With the global population projected to reach 9.6 billion by 2050, and finite resource availability and resilience of the Earth system, current patterns of global development are not sustainable.
A fundamental restructuring of current systems of production, distribution, and consumption is indispensable to accommodate world demographic growth and rising consumption while facilitating sustainable development.
Agenda 21, adopted at the Rio Earth Summit in 1992, first highlighted the need for a transition toward sustainable consumption and production (SCP). More recently, the United Nations’ Sustainable Development Goals (SDGs) reaffirmed the overarching importance of SCP, identifying it as an explicit objective (SDG#12). The SDGs also acknowledge the cross-cutting relevance to numerous other goals including health and well-being, clean energy, decent work and economic growth, and sustainable cities and communities.
The Future Earth Systems of Sustainable Consumption and Production (SSCP) Knowledge-Action Network emphasises the need to address whole provisioning systems, including consumption practices and production conditions, as well as life-cycle impacts and the economic, political, social, and cultural imperatives that impel consumerist lifestyles.
To promote a more systemic approach to SCP and to enable a transformation in theory and practice, the Knowledge-Action Network aims to strengthen collaboration between communities of researchers and practitioners that are currently focused on either production or consumption, including actors, decision makers, and other stakeholders.
Expanding sustainable consumerism research is stuck at small scales.
Research on SCP has devoted significant attention to the efficacy of individual behaviour-change premised largely on consumer education and eco-labeling. Separately, attention has been paid to the development and use of more efficient and less polluting technologies (typically referred to as weak SCP or “green” consumerism). These are created with the aim of reducing the adverse effects of goods and services on a per unit basis and to improve resource use and product performance.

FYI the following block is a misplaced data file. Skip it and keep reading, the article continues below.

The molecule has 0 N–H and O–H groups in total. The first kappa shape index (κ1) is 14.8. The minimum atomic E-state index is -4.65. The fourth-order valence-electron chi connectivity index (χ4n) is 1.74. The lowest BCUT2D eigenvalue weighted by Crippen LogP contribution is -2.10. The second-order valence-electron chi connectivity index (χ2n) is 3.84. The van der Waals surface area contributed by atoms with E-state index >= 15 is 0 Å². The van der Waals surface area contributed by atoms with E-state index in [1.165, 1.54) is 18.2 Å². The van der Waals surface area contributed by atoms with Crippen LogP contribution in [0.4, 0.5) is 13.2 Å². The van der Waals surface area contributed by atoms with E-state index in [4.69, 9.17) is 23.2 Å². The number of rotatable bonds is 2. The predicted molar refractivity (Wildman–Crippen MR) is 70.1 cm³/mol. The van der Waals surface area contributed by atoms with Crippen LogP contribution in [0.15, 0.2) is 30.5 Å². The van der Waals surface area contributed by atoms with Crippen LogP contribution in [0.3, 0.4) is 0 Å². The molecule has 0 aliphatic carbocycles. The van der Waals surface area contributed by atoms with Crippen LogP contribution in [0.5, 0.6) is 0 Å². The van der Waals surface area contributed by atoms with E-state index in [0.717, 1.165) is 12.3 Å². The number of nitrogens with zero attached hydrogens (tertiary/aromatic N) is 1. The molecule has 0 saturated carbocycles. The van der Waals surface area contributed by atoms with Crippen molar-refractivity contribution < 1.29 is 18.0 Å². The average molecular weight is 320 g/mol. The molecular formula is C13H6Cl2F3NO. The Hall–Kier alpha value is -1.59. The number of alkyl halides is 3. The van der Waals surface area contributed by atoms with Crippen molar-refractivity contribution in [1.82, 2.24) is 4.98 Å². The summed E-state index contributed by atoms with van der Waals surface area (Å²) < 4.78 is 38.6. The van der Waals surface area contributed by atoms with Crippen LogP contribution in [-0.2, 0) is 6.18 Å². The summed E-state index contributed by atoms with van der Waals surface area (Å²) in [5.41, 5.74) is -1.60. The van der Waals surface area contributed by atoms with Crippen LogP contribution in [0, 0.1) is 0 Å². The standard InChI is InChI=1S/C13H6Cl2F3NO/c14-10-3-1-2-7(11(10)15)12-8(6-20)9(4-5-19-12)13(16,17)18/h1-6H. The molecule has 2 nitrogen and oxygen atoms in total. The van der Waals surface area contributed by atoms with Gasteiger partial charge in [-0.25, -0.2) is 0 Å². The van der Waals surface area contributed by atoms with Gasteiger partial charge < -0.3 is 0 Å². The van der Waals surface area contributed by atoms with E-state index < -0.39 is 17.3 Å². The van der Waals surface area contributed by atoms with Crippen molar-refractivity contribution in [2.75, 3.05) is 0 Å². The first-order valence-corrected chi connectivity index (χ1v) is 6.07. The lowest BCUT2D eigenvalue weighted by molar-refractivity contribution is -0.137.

By contrast, we also need perspectives informed by a macro-structural understanding of prevailing production-consumption patterns to achieve absolute reductions in energy and materials throughput (strong SCP). Satisfying this more ambitious objective is likely to entail policy measures that limit volumes of production and consumption and raise critical questions about social and economic equity, continued economic growth, and individual and societal well-being.
To achieve this ambition, the SSCP Knowledge-Action Network seeks to ask:
- How do we forge a more integrated understanding of sustainable consumption and sustainable production?
- How do we increase the societal/policy relevance of a “strong view” of SCP?
The Knowledge-Action Network also seeks to emphasise — both in its research and public engagement — the need for more resolute action based on strong SCP perspectives and to build and disseminate knowledge on how this can be done in practice. An important part of this endeavour will be to improve understanding of opportunities for overcoming obstacles to the uptake of strong SCP approaches and to be prepared to take advantage of fortuitous circumstances when they arise.
In line with these objectives, the Knowledge-Action Network will collaboratively design studies, generate knowledge, and initiate other activities around the five focal themes indicated below:
2018.8.9 – Full Report for The 6th International Symposium for Future Earth in Asia on “Sustainable Consumption in Asia” is just out. <Archive>
2018.8.3 – Future Earth Executive Director highlights systems transformation towards sufficiency at the United Nations High-Level Political Forum at the review of SDG 12, based on the work of the Future Earth KAN-SSCP.
2018.6.21 – International Association for Media and Communication Research (IAMCR)’s Annual Conference
Daniel Fischer, co-chair of the Working Group on Communicating for Sustainable Consumption and Production, presented the group’s scoping paper at the IAMCR conference in Eugene, Oregon.
Update: The Research and Engagement Plan of the Knowledge-Action Network on Systems of Sustainable Consumption and Production has been endorsed by the Future Earth Secretariat Team and is now available. To download the report, click here.